So...if these later M-G-M shorts are so obviously inferior, why then watch the 52 shorts included in the Warners Archive Collection set, The Our Gang Collection, particularly when so many of them receive such dismissive (and even vicious) treatment by fans and critics? Well, the best reason I can give is a simple one: just because they're not top-drawer Our Gang shorts, they still manage to entertain most of the time. They may not be laugh-out-loud funny like the Hal Roach-guided shorts (I rank dozens of those little masterpieces as some of the funniest films ever made - regardless of their length), and many may come across as cloying or downright annoying in their platitudes and moral messages (no doubt prescribed by studio head Louis B. Mayer, who saw his film slate as a chance to impart his dream vision of what America should be in terms of morality - the Andy Hardy are probably the best example of this). But taken on their own - and importantly, with the viewer putting the superior Roach shorts out of their mind - they still can mildly amuse from time to time, particularly when one of the talented performers gets off one of his trademark moves. The syndicated versions of The Little Rascals that were shown on afternoon TV jumbled up the shorts in no particular order; within a thirty minute episode, you might get a "Farina and Chubby," a classic "He-Man Women Haters Club" episode with Spanky and Alfalfa, and then a "Froggy and Mickey." As kids, we certainly didn't have any backstory on the series, but we knew the ones we liked, and we liked them for different reasons. My favorite "team" had always been the very brief grouping headed up by Jackie Cooper, with Farina, Chubby, Wheezer, Dorothy, Mary Ann, and of course, Pete the Pup (don't bring up Miss Crabtree - I'll faint dead away). But just because I found those the funniest, it didn't mean I turned off the show when the M-G-M lion roared at the opening of a Froggy or Mickey (and that lion did roar, even though I've read where the M-G-M logos were supposedly cut off for all syndicated showings...not on my TV, brother). I still watched these M-G-M shorts, and I still laughed, and they soon became, through repetition, as memorable as the classic Spankys and Alfalfas and Buckwheats and Farinas and Chubbys.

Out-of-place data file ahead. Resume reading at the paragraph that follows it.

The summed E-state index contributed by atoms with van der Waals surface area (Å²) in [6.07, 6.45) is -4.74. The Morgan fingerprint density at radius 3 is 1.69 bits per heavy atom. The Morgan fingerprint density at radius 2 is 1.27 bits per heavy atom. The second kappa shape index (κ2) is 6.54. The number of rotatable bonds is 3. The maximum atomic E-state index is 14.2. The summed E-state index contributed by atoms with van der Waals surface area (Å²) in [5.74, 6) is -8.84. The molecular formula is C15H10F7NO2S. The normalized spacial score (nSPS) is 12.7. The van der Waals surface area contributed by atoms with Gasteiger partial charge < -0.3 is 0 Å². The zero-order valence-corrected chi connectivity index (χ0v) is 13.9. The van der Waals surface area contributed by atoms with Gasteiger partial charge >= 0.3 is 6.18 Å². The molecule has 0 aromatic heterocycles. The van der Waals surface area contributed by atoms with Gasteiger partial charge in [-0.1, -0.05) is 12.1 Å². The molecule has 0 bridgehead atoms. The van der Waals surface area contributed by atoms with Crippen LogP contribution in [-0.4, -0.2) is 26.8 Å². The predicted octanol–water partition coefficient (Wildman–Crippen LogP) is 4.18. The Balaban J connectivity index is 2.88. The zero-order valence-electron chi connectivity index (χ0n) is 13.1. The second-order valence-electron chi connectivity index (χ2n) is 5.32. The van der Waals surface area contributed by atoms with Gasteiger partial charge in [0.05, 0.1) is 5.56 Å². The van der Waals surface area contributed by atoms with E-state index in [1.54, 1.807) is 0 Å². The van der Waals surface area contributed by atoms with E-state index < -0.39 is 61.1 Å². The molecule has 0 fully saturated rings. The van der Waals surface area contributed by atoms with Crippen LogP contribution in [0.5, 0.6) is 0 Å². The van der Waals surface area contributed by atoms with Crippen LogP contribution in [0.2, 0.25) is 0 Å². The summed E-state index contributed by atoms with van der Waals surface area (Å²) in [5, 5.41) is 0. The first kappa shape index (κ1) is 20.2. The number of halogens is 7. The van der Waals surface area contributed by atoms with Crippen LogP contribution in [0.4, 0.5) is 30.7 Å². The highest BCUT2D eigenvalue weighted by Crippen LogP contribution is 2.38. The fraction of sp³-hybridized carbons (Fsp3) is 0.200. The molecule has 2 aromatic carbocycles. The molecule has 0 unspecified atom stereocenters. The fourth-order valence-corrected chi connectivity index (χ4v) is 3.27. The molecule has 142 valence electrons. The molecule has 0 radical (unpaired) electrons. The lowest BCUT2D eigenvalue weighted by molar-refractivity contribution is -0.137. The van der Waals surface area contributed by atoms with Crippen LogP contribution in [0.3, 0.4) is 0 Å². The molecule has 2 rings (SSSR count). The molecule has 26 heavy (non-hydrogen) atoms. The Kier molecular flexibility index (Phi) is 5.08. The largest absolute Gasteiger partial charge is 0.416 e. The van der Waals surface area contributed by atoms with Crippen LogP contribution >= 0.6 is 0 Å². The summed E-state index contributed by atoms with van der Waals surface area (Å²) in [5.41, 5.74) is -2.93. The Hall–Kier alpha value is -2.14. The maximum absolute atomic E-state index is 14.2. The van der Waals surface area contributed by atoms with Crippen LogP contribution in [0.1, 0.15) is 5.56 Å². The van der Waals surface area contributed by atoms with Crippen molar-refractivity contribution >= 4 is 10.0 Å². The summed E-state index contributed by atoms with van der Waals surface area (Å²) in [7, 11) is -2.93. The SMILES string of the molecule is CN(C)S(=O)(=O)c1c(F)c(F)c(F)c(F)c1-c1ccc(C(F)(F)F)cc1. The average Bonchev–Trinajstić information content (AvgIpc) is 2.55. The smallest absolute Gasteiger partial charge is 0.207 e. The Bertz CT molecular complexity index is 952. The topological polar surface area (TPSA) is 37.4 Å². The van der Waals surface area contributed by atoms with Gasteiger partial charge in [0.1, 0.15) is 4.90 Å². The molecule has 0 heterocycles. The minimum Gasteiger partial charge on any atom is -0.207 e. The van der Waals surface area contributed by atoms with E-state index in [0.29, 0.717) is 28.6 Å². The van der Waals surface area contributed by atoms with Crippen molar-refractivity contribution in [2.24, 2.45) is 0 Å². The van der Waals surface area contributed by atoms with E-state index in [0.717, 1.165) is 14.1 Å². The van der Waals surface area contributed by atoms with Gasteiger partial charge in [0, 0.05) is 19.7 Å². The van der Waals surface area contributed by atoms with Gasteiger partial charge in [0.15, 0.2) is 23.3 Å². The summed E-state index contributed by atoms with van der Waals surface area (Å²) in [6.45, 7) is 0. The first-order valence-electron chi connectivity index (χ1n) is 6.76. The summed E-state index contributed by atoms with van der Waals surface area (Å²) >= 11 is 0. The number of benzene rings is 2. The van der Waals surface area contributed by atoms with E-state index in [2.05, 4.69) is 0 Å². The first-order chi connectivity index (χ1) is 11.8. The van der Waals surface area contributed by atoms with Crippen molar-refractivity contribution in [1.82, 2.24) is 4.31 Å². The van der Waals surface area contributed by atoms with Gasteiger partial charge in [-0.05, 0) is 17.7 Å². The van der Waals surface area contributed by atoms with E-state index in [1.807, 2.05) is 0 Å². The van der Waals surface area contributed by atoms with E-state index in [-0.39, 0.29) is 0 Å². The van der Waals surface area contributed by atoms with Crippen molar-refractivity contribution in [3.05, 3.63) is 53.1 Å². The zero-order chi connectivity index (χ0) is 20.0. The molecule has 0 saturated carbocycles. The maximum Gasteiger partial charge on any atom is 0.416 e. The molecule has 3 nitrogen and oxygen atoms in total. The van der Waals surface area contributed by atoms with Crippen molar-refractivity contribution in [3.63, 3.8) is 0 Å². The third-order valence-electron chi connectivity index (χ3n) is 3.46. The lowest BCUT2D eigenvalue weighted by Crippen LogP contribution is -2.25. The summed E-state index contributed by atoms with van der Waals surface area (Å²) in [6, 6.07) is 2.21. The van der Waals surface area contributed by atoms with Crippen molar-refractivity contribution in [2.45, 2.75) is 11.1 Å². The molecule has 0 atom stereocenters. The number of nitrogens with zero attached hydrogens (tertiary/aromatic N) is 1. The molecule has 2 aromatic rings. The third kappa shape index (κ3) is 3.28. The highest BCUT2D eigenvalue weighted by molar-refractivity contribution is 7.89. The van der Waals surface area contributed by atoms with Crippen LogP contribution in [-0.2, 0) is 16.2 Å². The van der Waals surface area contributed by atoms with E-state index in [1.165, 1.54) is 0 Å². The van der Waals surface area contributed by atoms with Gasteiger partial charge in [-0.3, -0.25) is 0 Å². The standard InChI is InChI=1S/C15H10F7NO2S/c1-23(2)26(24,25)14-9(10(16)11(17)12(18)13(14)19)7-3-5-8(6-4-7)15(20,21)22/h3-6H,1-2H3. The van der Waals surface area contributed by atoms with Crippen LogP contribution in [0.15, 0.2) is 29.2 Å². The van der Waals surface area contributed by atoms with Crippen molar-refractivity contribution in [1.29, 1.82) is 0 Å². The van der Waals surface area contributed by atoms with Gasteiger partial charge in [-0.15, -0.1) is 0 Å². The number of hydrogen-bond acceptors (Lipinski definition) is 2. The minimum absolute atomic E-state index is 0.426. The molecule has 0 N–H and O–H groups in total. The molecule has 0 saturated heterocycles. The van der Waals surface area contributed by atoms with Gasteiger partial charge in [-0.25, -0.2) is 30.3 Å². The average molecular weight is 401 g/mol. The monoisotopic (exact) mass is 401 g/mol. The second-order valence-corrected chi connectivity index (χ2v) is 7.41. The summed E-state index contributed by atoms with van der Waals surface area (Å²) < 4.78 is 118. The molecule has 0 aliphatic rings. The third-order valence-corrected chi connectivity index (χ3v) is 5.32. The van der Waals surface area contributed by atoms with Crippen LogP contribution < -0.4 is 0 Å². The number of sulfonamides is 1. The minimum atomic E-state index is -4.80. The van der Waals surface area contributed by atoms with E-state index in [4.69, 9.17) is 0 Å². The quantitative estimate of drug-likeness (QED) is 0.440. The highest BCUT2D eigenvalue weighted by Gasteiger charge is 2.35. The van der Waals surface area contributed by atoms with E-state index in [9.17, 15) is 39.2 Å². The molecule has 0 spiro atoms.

So watching these shorts today, it's important to remember that they were made with kids in mind - even if M-G-M seemed to be aiming for the adult audiences, too, with their constant sermonizing about the Our Gang members becoming honest, moral citizens. I'm lucky to have a handful of little kids around, and I invited them to watch this Warner Archive Collection with me. Now, while I sat there and laughed a few times inbetween the slow spots, recognizing instantly where M-G-M went "wrong" with the series (everything is too polished, too "rich" for lack of better word, too calcified, too homogenized), my kids adored them. And they've seen the older Hal Roach ones on a regular basis. While they may not have laughed as hard as they do for the frenetic Roach shorts, they did cotton to the more involved storylines of the M-G-Ms, and kids being kids, they simply enjoyed watching performers who looked like them, acting out these little comedies. We may view these later Our Gangs with an overly critical eye (rereading it after watching these shorts, I found Maltin's and Bann's book was at times vehemently overboard in its scorn for these admittedly minor but essentially innocuous shorts), but they liked them. And once I let go of the Roach baggage, I took the shorts for what they were. And some turned out to be quite fun. Men in Fright lets Carl "Alfalfa Switzer come to life in some great slapstick scenes where he's high on laughing gas (as well, the only time I've ever laughed at Leonard Landy - the jughead boy whose ears supposedly wiggled - was in this short, where he's shot in slow motion, enjoying the gas). Football Romeo may fit in more with L.B. Mayer's view of small-town America (the Our Gang seems suspiciously better-off financially, since Alfalfa lives in such a swell Andy Hardy-like house) rather than Roach's seemingly down-and-out Gang, but there are plenty of funny sight gags to keep the pace going. Alfalfa's Aunt has some more amusing slo-mo moments in this mild chiller, while Tiny Troubles reminded me instantly of Baby Finster from that Bugs Bunny cartoon. Clown Princes has one of my favorite moments with Alfalfa singing The Man on the Flying Trapeze (with an elaborate elevated camera shot that I'm not sure Roach could have improved on). Joy Scouts, despite Maltin's scorn, has some nice-sized gags at the end of this camping trip-gone-wrong, while Dog Daze has a beautiful final shot of the gang, laughing and happy as they tear down a hill in their new pedal car, which shows the gang at their most animated and loose. Auto Antics has a fun car race/chase (we always loved the ones where they made elaborate contraptions we wished we could have cobbled together), while Goin' Fishin' may be my favorite M-G-M short, where the gang is trying a board a double-decker bus to go fishing, but only succeeds in driving veteran comedic actor Paul Hurst totally insane as he tries to collect their fares. More than any other M-G-M short, Goin' Fishin' plays like a Roach short, where the simple central gag is extended to nerve-wracking perfection. The later shorts, featuring Froggy (whom I like - how can you not with that voice?) and Mickey (the less said the better) are very hit-and-miss, but they can bring a smile or two along the way, which pretty much sums up this collection. The Our Gang Collection isn't perfect; its shorts don't come close to rivaling the best of the earlier Roach Our Gang shorts, but as I wrote above, pleasures can be found here.